Rabbits in the garden, p.15
Rabbits in the Garden, page 15
“Thanks, I guess.”
She cautiously avoided the other women on her way to an empty chair in the circle, but one of the patients deliberately stuck out her foot and tripped her. When Avery lurched forward, a pair of friendly arms caught her, but when she met Flint’s eyes and smiled, a portly woman nearby started making kissing noises.
“We were in the middle of Karen’s story,” Nurse Foster said as she snapped her fingers and all eyes returned to her. “Please continue, Karen.”
“Well, like I saying, my mother was always scared of the basement. All her life, she was scared of basements, so I guess she figured I would be too. So, when I was bad or doing something she thought was bad, she used to lock me in the basement. But she’d forget about me, or maybe she just didn’t care enough to let me out until a minute before my father got home. Either way, I’d be locked in the basement for hours, sometimes all day, and I guess I got pretty lonely. It was really quiet down there. So, I’d talk to people, people I made up to get me through those times. But when I moved out of my parents’ house, the people didn’t go away. It seems like every time I’d feel sad or lonely or rejected, one of the basement people would pop in and try to cheer me up. I tried to explain it to my friends and coworkers, but no one understood. I had to quit my job, and I stopped socializing entirely. Then I was all alone in my house and the basement people were all I had.”
“But you understood that they weren’t real,” the nurse urged.
“Yes, but I still couldn’t make them go away. I tried confronting my mother about it. I thought maybe some kind of closure would get rid of them, but she just called me crazy and made me come here. She’s the reason I’m like this, and all she could do was call me crazy and sweep me under the rug. God, I hate her. She’s the worse mother ever,” Karen said, and Avery couldn’t prevent a little scoff from escaping her lips.
“Did you have something to contribute, Avery?” Nurse Foster asked, but Avery shook her head ardently.
“Wait, I know who you are now,” one of the older women said as she pointed a stubby finger at her. “You’re that girl who killed all those people. The Martha’s Vineyard Massacre, right? Wow. I bet you think you’re hot shit, don’t you?”
“Not at all actually.”
“So what made you kill those people?”
“I didn’t, since you ask, and I really don’t feel like talking about it right now.”
“Come on, enlighten us, Little Avery Norton: what drives a kid to chop up a dozen people?”
“Back off, Meg,” Flint hissed.
“Shut up, firebug,” Meg spat back.
“Be quiet, both of you,” Nurse Foster said crossly, but then she folded her hands gently and a smile rose back to her face. “The group wants to know, Avery, and you will have to tell us something eventually, but since it’s your first day, we’ll let it slide. Enjoy it. You may not get so lucky next time. This session is adjourned.”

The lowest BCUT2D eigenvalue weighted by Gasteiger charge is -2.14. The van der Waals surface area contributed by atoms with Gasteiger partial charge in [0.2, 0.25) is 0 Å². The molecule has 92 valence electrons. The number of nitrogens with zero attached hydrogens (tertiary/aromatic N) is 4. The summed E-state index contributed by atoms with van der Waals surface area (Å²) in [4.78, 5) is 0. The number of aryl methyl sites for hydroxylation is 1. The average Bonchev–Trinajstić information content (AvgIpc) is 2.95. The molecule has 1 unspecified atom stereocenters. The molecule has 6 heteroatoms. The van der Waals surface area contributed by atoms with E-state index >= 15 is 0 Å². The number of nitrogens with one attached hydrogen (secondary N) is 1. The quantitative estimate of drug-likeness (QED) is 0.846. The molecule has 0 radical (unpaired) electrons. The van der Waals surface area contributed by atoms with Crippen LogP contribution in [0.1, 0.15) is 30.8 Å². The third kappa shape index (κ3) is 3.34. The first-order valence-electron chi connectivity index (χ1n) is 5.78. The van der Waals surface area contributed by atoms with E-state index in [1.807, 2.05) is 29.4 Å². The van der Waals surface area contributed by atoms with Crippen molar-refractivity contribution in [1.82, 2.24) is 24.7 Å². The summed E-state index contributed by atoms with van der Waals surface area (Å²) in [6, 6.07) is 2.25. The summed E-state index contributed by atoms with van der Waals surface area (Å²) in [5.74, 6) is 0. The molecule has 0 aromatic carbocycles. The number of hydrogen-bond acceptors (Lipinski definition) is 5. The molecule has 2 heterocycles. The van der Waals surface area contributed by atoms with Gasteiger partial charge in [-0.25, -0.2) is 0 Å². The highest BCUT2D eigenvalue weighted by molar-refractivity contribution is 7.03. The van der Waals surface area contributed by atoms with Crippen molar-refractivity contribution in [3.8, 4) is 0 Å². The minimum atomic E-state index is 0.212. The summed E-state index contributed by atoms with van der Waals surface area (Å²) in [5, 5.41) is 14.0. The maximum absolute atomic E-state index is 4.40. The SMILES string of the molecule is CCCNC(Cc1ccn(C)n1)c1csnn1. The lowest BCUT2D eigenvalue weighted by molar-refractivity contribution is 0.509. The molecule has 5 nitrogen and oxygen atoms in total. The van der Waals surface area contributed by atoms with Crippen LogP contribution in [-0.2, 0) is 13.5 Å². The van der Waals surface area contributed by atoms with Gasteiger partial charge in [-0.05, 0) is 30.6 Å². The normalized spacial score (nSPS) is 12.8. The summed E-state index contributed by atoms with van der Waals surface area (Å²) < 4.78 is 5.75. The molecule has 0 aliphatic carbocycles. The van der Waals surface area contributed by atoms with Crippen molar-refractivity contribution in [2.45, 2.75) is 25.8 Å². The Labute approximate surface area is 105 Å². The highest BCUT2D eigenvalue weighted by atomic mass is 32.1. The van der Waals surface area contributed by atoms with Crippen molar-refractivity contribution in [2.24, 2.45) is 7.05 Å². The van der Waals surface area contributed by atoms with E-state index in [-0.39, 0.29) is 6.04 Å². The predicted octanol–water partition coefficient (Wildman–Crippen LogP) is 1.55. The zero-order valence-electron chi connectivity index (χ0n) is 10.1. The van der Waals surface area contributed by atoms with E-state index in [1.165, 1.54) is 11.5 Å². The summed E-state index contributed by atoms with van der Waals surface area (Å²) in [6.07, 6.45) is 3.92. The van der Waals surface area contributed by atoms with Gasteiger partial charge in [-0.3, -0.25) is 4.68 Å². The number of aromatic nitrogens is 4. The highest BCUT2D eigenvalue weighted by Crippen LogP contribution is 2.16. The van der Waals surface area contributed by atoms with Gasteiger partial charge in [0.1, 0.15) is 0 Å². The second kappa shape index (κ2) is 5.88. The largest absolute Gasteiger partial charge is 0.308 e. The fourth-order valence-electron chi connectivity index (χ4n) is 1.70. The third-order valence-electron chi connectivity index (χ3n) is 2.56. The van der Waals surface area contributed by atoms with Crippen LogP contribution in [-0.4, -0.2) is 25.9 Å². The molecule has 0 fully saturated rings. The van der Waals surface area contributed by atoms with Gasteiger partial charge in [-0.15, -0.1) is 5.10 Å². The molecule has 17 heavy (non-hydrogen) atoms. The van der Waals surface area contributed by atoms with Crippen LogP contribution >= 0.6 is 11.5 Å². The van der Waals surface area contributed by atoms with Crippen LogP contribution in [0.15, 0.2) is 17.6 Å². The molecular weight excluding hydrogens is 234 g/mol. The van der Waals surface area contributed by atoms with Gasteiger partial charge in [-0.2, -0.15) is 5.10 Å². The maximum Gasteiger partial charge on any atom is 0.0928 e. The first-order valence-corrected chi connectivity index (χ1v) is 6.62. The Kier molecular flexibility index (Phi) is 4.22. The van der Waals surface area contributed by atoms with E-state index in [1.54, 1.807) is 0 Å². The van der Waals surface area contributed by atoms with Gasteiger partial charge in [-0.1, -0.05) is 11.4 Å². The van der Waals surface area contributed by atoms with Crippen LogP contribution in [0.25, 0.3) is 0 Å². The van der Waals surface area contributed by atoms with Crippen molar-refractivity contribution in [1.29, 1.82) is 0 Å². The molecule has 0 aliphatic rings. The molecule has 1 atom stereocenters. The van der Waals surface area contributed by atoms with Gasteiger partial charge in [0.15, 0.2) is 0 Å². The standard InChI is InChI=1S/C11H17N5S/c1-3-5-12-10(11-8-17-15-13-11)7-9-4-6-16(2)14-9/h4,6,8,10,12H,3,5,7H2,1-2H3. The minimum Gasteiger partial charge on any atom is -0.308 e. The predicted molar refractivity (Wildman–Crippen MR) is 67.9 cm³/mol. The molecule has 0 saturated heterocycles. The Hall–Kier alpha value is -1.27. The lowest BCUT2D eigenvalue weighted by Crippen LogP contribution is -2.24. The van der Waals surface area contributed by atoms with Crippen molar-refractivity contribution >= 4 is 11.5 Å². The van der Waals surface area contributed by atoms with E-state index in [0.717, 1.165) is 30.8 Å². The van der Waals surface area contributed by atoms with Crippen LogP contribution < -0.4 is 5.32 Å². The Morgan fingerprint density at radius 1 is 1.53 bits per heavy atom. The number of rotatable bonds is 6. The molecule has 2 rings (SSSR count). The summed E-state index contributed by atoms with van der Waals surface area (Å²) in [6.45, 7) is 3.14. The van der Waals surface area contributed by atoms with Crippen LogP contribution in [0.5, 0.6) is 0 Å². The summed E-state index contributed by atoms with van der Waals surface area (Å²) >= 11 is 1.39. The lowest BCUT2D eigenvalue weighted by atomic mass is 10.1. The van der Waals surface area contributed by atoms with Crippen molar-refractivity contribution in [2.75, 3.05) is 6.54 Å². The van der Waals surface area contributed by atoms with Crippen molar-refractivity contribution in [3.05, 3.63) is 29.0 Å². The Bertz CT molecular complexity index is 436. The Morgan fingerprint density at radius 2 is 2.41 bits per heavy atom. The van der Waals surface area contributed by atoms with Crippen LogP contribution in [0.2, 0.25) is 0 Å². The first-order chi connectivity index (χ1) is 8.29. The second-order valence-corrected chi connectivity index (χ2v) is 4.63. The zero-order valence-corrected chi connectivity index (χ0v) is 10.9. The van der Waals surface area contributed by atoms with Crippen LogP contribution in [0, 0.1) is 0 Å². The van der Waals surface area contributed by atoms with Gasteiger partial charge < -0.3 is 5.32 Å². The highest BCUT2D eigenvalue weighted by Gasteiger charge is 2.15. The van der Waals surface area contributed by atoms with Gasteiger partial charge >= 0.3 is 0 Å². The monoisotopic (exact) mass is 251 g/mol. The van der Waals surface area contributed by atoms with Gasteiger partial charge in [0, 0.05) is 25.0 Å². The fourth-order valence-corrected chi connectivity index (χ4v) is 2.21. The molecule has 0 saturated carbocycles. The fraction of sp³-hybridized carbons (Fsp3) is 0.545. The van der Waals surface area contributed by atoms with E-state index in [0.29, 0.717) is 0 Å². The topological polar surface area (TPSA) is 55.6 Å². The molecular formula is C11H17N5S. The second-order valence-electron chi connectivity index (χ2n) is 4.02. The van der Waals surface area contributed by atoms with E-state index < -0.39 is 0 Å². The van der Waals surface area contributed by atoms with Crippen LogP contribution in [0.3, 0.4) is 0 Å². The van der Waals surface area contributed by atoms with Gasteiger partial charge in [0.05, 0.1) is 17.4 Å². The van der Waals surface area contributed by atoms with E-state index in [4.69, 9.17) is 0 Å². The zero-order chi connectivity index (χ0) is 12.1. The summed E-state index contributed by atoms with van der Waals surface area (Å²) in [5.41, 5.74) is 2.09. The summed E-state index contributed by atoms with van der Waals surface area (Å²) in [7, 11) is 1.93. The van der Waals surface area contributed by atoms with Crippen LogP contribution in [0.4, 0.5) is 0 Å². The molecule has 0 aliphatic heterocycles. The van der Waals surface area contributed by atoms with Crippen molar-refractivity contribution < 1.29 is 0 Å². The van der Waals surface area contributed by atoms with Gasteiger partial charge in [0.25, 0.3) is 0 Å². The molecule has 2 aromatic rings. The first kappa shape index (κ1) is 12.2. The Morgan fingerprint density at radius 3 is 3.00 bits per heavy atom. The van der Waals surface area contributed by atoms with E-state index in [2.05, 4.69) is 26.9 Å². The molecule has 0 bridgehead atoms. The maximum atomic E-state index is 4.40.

As the rest of the group promptly pushed their chairs against the walls and moved the furniture back into place, Avery remained sitting until one of the women kicked her chair and almost knocked her out of it.
“Up!” she barked and Avery quickly complied.
“Jesus, what’s wrong with these people?” she asked Flint.
“You’re in a lunatic asylum, Avery. Did you think getting moved to another ward would lessen the amount of crazy around you?”
“No,” she replied, but when Flint shot her a skeptical look, she shrugged and shoulders and said, “Alright, maybe I did. I guess I thought adults would be more mature and seem less crazy because of it.”
“It’s quite the opposite actually. Adults that act like kids are way more annoying that kids that act like kids,” Pam said as she walked up and slapped Avery on the back. “How’s life, Lizzie?”
“How do you think? I’m still in here, aren’t I?”
“What happened? I was sure you were going to get out,” Flint said.
“My mom tried to take Sophie just like Natalie thought she would. At the funeral, she read some letter she claimed was written by Natalie. It made it sound like Paul was dangerous and Natalie wanted our mom to take care of the baby. I guess I didn’t have the best reaction.”
“They gave you the shocks, didn’t they?”
“How did you know?”
“Hurt arm, sizzled forehead, a vacant, Violetish expression: you’re a walking, talking member of the electroshock club. You’re lucky to be walking and talking at all,” Pam replied.
“Darian, you’re up,” a nurse announced from the nurses’ station, and a slim blonde sashayed out of her room and began prancing down the hall. “Avery, you’re next.”
“You’ve got to see Doctor Yingling.”
“I’ve seen enough.”
“Not in his opinion. He’ll show you a lot more, I guarantee, but you’ve got a while before then. Darian always uses the most of her time. She’s extremely friendly, if you know what I mean. She’s pretty much the Sheila of the women’s ward,” Pam said, and while Avery waited for her turn with Doctor Yingling, she and Flint gave her a tour of the place she regretted calling her new home.
“Avery, Doctor Yingling will see you now,” the nurse announced.
“That was quick. Darian must’ve been his first of the day. He never lasts long on the first one,” Pam said.
“What do you mean?”
“Don’t worry, Avery. You don’t have to do anything you don’t want to,” Flint assured her.
“But if you want to be treated well, you should,” Pam added. “Besides, when’s the last time you did something you actually wanted to do in Taunton?”
“Now, Avery,” the nurse said sternly. “Just up the hall, take the second door on your right, and then the first on your left. You can’t miss it.”